Filling in the Past: On Nathan Harris’s ‘The Sweetness of Water’

April 15, 2021 | 1 book mentioned 4 min read

Nathan Harris’s father was obsessed with researching his family history, but when Harris asked what he’d discovered, the answer was almost nothing—a common situation for many Black Americans. In his debut novel, The Sweetness of Water, Harris creates that missing history through the story of two brothers, Prentiss and Landry, who are freed by the Emancipation Proclamation and hired to work on the Georgia farm of George and Isabelle Walker, whose only son died as a soldier in the Civil War. “All Black writers are drawn to filling in their past,” he says.

Realizing how little he knew about the period in American history right after emancipation, Harris says he started thinking about the repercussions of the enslaved suddenly becoming free, and what that freedom meant when there were no guidelines to help navigate the change.

“What did it feel like to be these people in this time in history?” Harris asks. “The power of imagination is very strong. I’ve written my own story, sourced it from the air. I wanted to immerse readers in that world, rural Georgia in 1865.” The novel expanded to explore many issues the nation faced at that time, and in it Harris looks at class, identity, and society. A parallel plot follows the fate of two gay Confederate soldiers who return to the town of Old Ox, and the effect on the community when their relationship is revealed.

Harris says he did “enough” research. “I didn’t want to get bogged down in the details,” he adds. “I wanted to stay focused on the story. But on the other hand, I wanted to get it right.”

Ben George, Harris’s editor at Little, Brown, says, “History comes alive through Nathan’s characters. Nathan is only in his 20s. Most debut novels are autobiographical. It’s astounding how big his canvas is, how he’s able to marshal research from the era. I completely fell in love with this novel the first time I read it and more so each subsequent time. I told Nathan on the phone that the book ‘set my hair on fire.’ ” George recalls that everyone at Little, Brown felt the same, and he was able to preempt Sweetness soon after he received it.

Emily Forland, Harris’s agent at Brandt & Hochman, tells me she was lucky with this book. “Emails are treasure houses,” she says. “You never know what you will find.” In March 2019, she found Harris’s query letter. “He was a fellow at the Michener Center at the University of Austin, and I always notice Michener fellows because the program produces such high-quality work.”

Forland says she was initially attracted to the subject matter: “What did that mean emotionally, when freed men became free?” And then she was taken with the elegance of the writing (she has a poetry MFA from Sarah Lawrence). “The opening pages had so much beauty and observation,” she notes.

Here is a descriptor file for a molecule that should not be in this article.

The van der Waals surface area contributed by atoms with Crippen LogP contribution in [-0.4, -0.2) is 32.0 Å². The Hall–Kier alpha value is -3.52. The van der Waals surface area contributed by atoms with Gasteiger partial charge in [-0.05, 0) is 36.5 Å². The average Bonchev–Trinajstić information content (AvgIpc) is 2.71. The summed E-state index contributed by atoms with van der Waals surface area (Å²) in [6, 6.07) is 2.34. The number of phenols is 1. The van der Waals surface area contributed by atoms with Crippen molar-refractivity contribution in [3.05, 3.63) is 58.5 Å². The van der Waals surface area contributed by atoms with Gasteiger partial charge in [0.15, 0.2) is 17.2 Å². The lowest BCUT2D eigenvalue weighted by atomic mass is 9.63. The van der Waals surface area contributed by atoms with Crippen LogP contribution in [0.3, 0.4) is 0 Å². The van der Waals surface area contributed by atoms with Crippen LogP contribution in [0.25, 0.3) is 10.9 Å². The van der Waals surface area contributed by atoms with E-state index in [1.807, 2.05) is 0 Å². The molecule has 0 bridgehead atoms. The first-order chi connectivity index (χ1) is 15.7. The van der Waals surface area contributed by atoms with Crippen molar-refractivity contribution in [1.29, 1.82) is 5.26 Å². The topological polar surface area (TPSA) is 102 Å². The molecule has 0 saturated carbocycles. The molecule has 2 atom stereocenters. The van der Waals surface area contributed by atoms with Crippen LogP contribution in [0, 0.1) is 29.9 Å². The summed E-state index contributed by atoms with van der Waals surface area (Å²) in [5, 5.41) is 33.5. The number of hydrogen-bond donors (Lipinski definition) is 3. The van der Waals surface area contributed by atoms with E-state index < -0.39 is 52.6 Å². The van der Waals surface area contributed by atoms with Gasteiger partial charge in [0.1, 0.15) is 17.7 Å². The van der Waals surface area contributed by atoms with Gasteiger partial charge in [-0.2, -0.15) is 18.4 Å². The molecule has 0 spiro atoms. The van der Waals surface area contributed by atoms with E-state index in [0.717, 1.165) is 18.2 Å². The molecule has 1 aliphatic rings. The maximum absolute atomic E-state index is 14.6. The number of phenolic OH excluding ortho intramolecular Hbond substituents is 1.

The description of George Walker on the first page of Sweetness is testament to Forland’s comment. “He’d developed a hitch over the last few years,” Harris writes, “had pinned it on a misplaced step as he descended from his cabin to the forest floor, but he knew this was a lie: it had appeared with the persistence and steady progress of old age itself—as natural as the lines on his face, the white in his hair.”

Harris is from Oregon but moved to San Francisco after graduating from the University of Oregon. He started writing in college and says he always “had an idea” to write a big book. “I was influenced by classic sweeping epic books. These were the books that moved me, that feeling when you’re a kid and you turn that last page. So one morning I sat down and gave it a try.”

From 2013 to 2015, Harris worked on the novel in the mornings and evenings while delivering food for Postmates in the afternoons. He says he’d never written historical fiction and had to work to keep the “thoughts of fear out of my head.”

Harris shared some chapters with Jason Brown, a mentor at Oregon, who told him, “I think you have gold here. Finish it.” Then Harris was accepted as a fellow at the Michener Center for Writers at the University of Texas at Austin, knocked his draft into shape, and in 2019, the third year of the program, decided it was time to get an agent.

“It was a dark period,” Harris says. “I met with a few agents and not much happened.” Then he found Forland online. “Emily got in touch and we hit it off. She’s always there for me. When there’s anxiety, Emily is there.”

Forland thought the manuscript was very polished. She sent it out to a “fairly wide group of editors, 10 or 12”, in June 2019. George’s reaction was “quick and strong,” she recalls. “And I always pay attention when a house and an editor feels this way.”

George got the manuscript June 18, got back to Forland on June 24, and spoke with Harris on June 26.

“Ben was a whirlwind,” Harris says. “I was at the gym when Emily called to tell me how much Ben liked the book and we were off to the races. He really connected to the material.”

Forland remembers George’s keen interest. She remembers because she had taken her son to see Toy Story 4, and, she tells me, “I only saw the last 10 minutes. I was negotiating with Ben and talking to Nathan through the whole movie. When Ben wants something, he’s passionate and enthusiastic. We closed the deal for a ‘nice, substantial advance’ for world English rights on my way to the subway the next morning.”

Sweetness will publish simultaneously in the U.K. with Tinder Press.

The praise in Richard Russo’s blurb says it all: “Harris has, in a sense, unwritten Gone With the Wind, detonating its phony romanticism, its unearned sympathies, its wretched racism.”

This piece was produced in partnership with Publishers Weekly.

is an author and an editor-at-large at Publishers Weekly.

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